In the September 2019 issue of Blood Reviews, FA researchers published a paper reviewing the literature on Fanconi anemia. We asked the authors to provide a summary. Thank you, Dr. Blanche Alter.
Authors on the paper: Fiesco-Roa MO, Giri N, McReynolds LJ, Best AF, Alter BP:
Genotype-Phenotype Associations in Fanconi Anemia: A Literature Review, Blood Reviews 2019
Moises Fiesco-Roa and his colleagues at the National Cancer Institute reviewed the world’s literature on Fanconi anemia, focusing on cases in which the mutated gene had been identified and physical findings were described or stated to be normal. Close to 80% of the more than 500 cases that met these criteria had physical abnormalities. The most frequent findings included short stature, radial ray defects (radii and/or thumbs), skin pigmentary changes (café au lait, hyperpigmentation, hypopigmentation), renal structural malformations, and microcephaly. Several of these are included in the lists of findings in the acronyms VACTERL-H (Vertebral, Anal atresia, Cardiac, Tracheoesophageal fistula, Esophageal atresia (and/or duodenal atresia), Renal, upper Limb, and Hydrocephalus) or PHENOS (skin Pigmentation, small Head, small Eyes, abnormal central Nervous system structure, Otology, and Short stature). The genetic mutation analyses included the individual genes, their position in the FA/BRCA DNA repair pathway (upstream, ID complex, and downstream), and whether the mutations were null (no protein) or hypomorphic (a small amount of protein).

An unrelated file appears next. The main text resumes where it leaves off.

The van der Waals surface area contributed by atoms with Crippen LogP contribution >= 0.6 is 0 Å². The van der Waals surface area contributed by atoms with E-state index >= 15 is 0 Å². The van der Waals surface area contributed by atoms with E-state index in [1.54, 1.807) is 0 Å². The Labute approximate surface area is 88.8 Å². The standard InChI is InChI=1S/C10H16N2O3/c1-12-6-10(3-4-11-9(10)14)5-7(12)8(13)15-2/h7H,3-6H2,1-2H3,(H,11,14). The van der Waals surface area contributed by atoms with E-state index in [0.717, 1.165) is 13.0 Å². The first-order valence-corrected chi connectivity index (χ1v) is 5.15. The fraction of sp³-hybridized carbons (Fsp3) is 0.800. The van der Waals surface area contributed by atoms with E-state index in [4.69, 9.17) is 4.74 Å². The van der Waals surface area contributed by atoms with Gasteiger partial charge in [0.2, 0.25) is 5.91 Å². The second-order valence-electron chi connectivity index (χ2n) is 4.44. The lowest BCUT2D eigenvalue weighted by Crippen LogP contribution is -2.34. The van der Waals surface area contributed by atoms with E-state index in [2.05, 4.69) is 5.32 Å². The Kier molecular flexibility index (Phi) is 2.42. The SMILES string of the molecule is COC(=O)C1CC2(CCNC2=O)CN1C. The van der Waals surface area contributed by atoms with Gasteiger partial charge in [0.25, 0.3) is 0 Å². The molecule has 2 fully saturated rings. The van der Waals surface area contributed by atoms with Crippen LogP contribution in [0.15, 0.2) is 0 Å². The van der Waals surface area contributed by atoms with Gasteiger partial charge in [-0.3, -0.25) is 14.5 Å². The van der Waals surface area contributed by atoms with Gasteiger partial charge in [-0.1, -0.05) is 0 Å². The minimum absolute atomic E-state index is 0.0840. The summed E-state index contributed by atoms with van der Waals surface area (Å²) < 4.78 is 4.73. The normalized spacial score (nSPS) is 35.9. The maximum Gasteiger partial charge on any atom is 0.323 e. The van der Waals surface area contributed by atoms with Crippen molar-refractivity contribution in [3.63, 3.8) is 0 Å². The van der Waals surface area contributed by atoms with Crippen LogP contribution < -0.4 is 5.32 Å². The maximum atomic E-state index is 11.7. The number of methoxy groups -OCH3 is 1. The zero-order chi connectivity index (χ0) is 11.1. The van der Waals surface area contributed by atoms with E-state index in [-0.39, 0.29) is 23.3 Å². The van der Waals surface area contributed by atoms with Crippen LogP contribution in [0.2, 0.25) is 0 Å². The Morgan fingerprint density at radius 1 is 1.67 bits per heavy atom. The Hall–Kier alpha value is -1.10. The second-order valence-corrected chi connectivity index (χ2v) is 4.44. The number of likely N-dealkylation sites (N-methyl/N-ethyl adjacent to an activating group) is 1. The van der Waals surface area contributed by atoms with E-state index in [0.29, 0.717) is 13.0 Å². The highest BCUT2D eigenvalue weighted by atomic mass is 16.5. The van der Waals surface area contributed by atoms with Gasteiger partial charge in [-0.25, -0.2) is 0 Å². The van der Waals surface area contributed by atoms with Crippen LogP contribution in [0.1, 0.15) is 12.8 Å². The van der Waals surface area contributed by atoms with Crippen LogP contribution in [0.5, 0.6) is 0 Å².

The genotypes with the largest proportion of patients with abnormalities were FANCB, FANCD1/BRCA2, FANCD2, FANCJ/BRIP1 and FANCN/BRIP1, while the smallest proportion with abnormalities were in FANCA. Null rather than hypomorphic mutations were associated with the highest frequency of renal malformations, microcephaly, short stature and VACTERL-H. Patients with mutations in the ID complex (FANCI and FANCD2) had the highest proportion of abnormalities, followed by downstream and then upstream genes. VACTERL-H was most frequent in FANCB and FANCI, compared with least in FANCA and FANCG, while PHENOS was most frequent in FANCD2 and FANCI and was rare in FANCA and FANCC.
This report reinforces the importance of early consideration of FA among infants with VACTERL-H, particularly if they also have features of PHENOS. Chromosome breakage studies can confirm the diagnosis of FA, and genotyping can follow. It is critical to emphasize that absence of characteristic physical abnormalities does not rule out the diagnosis of FA, and FA must be considered in patients who present with aplastic anemia, leukemia, or specific types of solid tumors. However, physical abnormalities may lead to the diagnosis of FA, provide insights into the genotype and the risks of gene-specific adverse events, and guide counseling and management earlier rather than later.